Bonobos congregate around a male bonobo holding an African breadfruit to get a share of the meal.

Bonobos Spied Sharing a Feast

Researchers report for the first time wild apes sharing food with near strangers.
sea level rise

Sea Level Rise Threatens Archaeological Sites

Surging tides will submerge thousands of ancient and historic places along the east coast of the U.S.
At the site of an old Moroccan mine, paleoanthropologist Jean-Jacques Hublin (pictured) points to one of the oldest Homo sapiens fossils yet found.

Oldest-Known Homo Sapiens Fossils Found

New finds at an archaeological site in Morocco open a window on the origin of our species.
Color perception - Social scientists have long been fascinated by how people perceive and describe color in different cultures.

Do You See What I See?

Cultural groups throughout the world talk about color differently—some don’t even have a word for color. So is color perception a universal human experience or not?
Two people on paddle boards paddle off into a gray ocean covered by a gray sky.

Why We Yearn for the Simple Life

Six social scientists debate why philosophies of simplicity arise and endure, and why it can be so hard to live with and without stuff.
Native American Activism - Native Americans from many different tribes have unified behind the Standing Rock Sioux tribe’s protest in North Dakota against the construction of the Dakota Access pipeline. The controversial pipeline raises numerous cultural and environmental issues, ranging from tribal rights to climate change.

North Dakota Access Pipeline Protests Spark Historic Declaration

U.S. government departments press pause on pipeline construction and call for serious talks on reform of the consultation process with Native American tribes for extensive infrastructure projects.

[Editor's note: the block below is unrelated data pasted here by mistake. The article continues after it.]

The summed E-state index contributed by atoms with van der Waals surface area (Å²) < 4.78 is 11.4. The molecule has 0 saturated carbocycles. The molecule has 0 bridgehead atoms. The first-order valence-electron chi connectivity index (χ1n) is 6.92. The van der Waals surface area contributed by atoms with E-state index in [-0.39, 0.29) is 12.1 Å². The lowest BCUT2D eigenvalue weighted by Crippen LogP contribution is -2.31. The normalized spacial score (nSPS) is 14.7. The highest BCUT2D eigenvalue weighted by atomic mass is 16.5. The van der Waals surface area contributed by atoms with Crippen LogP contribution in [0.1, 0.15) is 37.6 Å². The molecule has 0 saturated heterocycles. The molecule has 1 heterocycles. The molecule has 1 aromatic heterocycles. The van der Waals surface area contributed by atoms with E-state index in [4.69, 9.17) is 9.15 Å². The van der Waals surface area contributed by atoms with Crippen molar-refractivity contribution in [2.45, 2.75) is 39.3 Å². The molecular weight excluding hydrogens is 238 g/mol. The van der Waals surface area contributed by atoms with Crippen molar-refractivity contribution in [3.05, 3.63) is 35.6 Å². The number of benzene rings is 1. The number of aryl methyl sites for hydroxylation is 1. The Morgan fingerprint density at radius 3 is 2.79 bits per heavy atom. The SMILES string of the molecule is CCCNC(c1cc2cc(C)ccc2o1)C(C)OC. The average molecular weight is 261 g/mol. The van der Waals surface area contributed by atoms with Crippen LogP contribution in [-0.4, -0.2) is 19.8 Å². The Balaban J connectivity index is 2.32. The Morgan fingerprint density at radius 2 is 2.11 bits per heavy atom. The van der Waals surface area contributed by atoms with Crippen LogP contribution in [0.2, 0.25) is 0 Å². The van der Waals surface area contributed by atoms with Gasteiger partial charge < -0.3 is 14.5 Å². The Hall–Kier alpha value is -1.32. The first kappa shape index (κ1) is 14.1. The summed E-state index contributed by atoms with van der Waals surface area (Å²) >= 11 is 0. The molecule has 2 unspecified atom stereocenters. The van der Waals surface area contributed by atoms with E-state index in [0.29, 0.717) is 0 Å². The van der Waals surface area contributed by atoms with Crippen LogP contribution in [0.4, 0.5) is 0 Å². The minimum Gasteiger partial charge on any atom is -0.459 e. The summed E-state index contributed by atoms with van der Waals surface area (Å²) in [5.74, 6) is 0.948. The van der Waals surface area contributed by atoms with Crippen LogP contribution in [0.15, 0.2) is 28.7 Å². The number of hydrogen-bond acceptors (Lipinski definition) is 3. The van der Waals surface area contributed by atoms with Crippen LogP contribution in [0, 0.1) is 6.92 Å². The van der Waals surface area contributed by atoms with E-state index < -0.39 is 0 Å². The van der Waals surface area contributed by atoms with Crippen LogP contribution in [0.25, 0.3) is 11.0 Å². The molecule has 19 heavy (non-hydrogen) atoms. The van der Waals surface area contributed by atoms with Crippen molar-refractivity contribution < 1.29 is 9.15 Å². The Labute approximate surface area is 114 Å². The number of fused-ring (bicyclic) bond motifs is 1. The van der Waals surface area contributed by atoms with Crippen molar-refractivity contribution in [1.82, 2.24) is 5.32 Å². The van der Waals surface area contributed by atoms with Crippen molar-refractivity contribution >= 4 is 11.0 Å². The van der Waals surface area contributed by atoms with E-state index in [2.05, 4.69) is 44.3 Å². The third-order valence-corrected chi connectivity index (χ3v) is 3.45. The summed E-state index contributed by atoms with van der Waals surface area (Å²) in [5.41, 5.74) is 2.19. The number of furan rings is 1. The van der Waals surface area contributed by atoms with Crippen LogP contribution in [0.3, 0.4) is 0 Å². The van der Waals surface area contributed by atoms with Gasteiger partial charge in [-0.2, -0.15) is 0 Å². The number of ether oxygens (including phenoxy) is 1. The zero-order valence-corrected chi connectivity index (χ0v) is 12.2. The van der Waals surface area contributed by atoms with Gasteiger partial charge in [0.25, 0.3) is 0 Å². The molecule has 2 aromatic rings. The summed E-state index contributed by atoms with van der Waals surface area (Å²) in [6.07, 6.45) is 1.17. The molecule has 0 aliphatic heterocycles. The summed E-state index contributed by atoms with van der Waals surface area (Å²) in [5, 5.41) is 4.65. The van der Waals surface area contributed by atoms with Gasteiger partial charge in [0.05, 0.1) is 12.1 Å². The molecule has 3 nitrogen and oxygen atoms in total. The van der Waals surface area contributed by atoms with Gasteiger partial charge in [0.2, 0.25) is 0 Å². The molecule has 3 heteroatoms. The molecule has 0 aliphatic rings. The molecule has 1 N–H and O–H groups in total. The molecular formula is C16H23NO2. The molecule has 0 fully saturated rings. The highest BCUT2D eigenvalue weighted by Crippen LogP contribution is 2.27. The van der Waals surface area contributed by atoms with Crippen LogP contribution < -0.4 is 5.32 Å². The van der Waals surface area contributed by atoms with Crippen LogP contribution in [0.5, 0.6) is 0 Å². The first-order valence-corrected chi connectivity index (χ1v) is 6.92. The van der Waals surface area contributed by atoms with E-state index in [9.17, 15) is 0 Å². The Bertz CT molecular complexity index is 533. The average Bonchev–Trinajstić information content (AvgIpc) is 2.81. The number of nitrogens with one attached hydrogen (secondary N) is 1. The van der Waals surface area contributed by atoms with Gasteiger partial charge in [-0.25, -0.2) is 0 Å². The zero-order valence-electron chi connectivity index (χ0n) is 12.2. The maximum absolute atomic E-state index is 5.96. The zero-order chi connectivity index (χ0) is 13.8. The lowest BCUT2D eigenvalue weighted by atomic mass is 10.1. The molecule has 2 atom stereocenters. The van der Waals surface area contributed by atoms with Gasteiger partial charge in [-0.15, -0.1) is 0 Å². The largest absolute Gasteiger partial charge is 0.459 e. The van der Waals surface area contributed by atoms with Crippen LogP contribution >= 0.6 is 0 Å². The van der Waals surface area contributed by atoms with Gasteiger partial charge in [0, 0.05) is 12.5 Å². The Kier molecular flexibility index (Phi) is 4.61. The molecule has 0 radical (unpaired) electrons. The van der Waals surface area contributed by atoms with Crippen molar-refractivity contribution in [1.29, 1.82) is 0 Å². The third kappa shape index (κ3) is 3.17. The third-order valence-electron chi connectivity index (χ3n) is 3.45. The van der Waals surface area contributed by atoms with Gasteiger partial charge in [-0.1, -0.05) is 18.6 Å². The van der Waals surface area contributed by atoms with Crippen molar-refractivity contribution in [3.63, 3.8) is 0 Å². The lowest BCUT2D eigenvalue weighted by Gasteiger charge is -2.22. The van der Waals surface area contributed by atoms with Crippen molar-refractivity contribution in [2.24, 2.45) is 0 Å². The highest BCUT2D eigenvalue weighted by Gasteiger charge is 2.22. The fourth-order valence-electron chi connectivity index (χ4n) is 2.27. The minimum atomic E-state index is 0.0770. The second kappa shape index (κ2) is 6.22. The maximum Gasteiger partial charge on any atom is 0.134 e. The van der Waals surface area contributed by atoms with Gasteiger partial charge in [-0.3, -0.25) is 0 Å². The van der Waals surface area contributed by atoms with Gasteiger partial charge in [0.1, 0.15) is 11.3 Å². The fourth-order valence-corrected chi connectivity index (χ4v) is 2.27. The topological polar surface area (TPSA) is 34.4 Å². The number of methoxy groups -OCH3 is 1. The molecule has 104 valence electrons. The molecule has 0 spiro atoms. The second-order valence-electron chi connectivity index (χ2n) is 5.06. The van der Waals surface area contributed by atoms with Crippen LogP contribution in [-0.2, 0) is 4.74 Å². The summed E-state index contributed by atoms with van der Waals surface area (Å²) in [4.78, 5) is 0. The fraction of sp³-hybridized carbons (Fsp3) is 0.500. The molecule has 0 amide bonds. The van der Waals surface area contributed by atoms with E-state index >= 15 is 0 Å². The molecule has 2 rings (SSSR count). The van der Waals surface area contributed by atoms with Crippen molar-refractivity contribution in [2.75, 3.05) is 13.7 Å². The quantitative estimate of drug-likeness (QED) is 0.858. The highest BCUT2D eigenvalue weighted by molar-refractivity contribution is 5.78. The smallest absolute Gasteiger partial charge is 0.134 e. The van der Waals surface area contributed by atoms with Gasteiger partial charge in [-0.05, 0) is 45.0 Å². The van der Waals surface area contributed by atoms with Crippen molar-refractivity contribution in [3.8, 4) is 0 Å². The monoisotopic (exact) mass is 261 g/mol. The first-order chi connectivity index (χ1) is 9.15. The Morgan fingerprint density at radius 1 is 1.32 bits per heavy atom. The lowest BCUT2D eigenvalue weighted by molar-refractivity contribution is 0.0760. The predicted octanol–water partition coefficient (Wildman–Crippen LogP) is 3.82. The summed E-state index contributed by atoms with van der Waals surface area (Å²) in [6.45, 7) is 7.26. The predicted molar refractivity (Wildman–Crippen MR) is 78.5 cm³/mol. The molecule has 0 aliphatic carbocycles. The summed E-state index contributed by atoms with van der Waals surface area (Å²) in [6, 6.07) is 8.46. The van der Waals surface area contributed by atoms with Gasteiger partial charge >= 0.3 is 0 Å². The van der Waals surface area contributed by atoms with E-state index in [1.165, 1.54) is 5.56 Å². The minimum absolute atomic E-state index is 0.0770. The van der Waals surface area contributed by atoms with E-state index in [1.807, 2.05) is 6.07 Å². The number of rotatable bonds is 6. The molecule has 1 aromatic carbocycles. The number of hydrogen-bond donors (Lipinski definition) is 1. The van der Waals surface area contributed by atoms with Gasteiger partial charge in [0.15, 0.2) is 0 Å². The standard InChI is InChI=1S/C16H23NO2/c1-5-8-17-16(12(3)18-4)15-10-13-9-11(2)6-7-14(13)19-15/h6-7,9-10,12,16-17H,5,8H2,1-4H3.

In Yogyakarta, one of Indonesia’s culturally rich cities, lies Kampoeng Cyber, or “Cyber Village,”—a community that caught the attention of Mark Zuckerberg (right), the co-founder of Facebook, for how it re-invented itself by harnessing the power of the internet.

The Birth of Indonesia’s Cyber Village

A small neighborhood in the developing world built fame and fortune through their connection to the internet. Can the lessons it offers help wire the world?

Stone Age Site Saved

A company began diamond mining at an extraordinary site in South Africa with 2.3 million years of human history. Quick action by archaeologists has led to a court decision protecting the site.
In 2015, an international team of researchers and South African heritage studies students investigated Canteen Kopje. Recent illegal mining activity there threatens such programs—and the future of this important Stone Age archaeological site.

Diamond Mine Threatens Stone Age Artifacts

A South African heritage site preserving 2.3 million years of human history has been gravely damaged by new mining activity.
The 18th- and 19th-century fur trade wiped out British Columbia’s sea otter population. The sea otter’s successful recovery today has led to a decline in shellfish in areas where the otters thrive, causing a crisis in sustainable fishing.

Seafood Fight

Indigenous peoples on the coast of British Columbia share a deep history with sea otters. But can the two coexist peacefully today?